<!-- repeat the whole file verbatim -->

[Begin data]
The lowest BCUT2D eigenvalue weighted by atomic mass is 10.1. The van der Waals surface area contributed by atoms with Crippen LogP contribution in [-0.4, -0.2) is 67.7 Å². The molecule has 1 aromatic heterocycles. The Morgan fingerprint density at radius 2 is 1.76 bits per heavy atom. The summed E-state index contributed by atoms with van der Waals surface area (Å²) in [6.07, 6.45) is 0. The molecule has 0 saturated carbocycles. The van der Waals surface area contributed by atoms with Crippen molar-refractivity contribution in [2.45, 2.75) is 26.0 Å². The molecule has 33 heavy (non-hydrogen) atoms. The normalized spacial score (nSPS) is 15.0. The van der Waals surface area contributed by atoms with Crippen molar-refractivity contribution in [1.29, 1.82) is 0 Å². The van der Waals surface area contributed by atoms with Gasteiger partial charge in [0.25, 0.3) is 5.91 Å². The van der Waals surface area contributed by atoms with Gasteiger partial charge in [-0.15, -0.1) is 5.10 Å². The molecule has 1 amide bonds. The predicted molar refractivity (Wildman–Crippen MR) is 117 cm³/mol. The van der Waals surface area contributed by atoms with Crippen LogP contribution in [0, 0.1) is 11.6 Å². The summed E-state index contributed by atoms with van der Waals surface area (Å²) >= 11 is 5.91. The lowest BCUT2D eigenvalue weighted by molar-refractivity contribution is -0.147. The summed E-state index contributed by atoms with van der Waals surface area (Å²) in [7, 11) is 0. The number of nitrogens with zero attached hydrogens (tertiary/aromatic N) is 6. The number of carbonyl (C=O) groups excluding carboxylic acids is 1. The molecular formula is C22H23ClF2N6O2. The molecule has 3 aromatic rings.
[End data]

The lowest BCUT2D eigenvalue weighted by atomic mass is 10.1. The van der Waals surface area contributed by atoms with Crippen LogP contribution in [-0.4, -0.2) is 67.7 Å². The molecule has 1 aromatic heterocycles. The Morgan fingerprint density at radius 2 is 1.76 bits per heavy atom. The summed E-state index contributed by atoms with van der Waals surface area (Å²) in [6.07, 6.45) is 0. The molecule has 0 saturated carbocycles. The van der Waals surface area contributed by atoms with Crippen molar-refractivity contribution in [2.45, 2.75) is 26.0 Å². The molecule has 33 heavy (non-hydrogen) atoms. The normalized spacial score (nSPS) is 15.0. The van der Waals surface area contributed by atoms with Crippen molar-refractivity contribution in [1.29, 1.82) is 0 Å². The van der Waals surface area contributed by atoms with Gasteiger partial charge in [0.25, 0.3) is 5.91 Å². The van der Waals surface area contributed by atoms with Gasteiger partial charge in [-0.15, -0.1) is 5.10 Å². The molecule has 1 amide bonds. The predicted molar refractivity (Wildman–Crippen MR) is 117 cm³/mol. The van der Waals surface area contributed by atoms with Crippen LogP contribution in [0, 0.1) is 11.6 Å². The summed E-state index contributed by atoms with van der Waals surface area (Å²) >= 11 is 5.91. The lowest BCUT2D eigenvalue weighted by molar-refractivity contribution is -0.147. The summed E-state index contributed by atoms with van der Waals surface area (Å²) in [7, 11) is 0. The number of nitrogens with zero attached hydrogens (tertiary/aromatic N) is 6. The number of carbonyl (C=O) groups excluding carboxylic acids is 1. The molecular formula is C22H23ClF2N6O2. The molecule has 3 aromatic rings.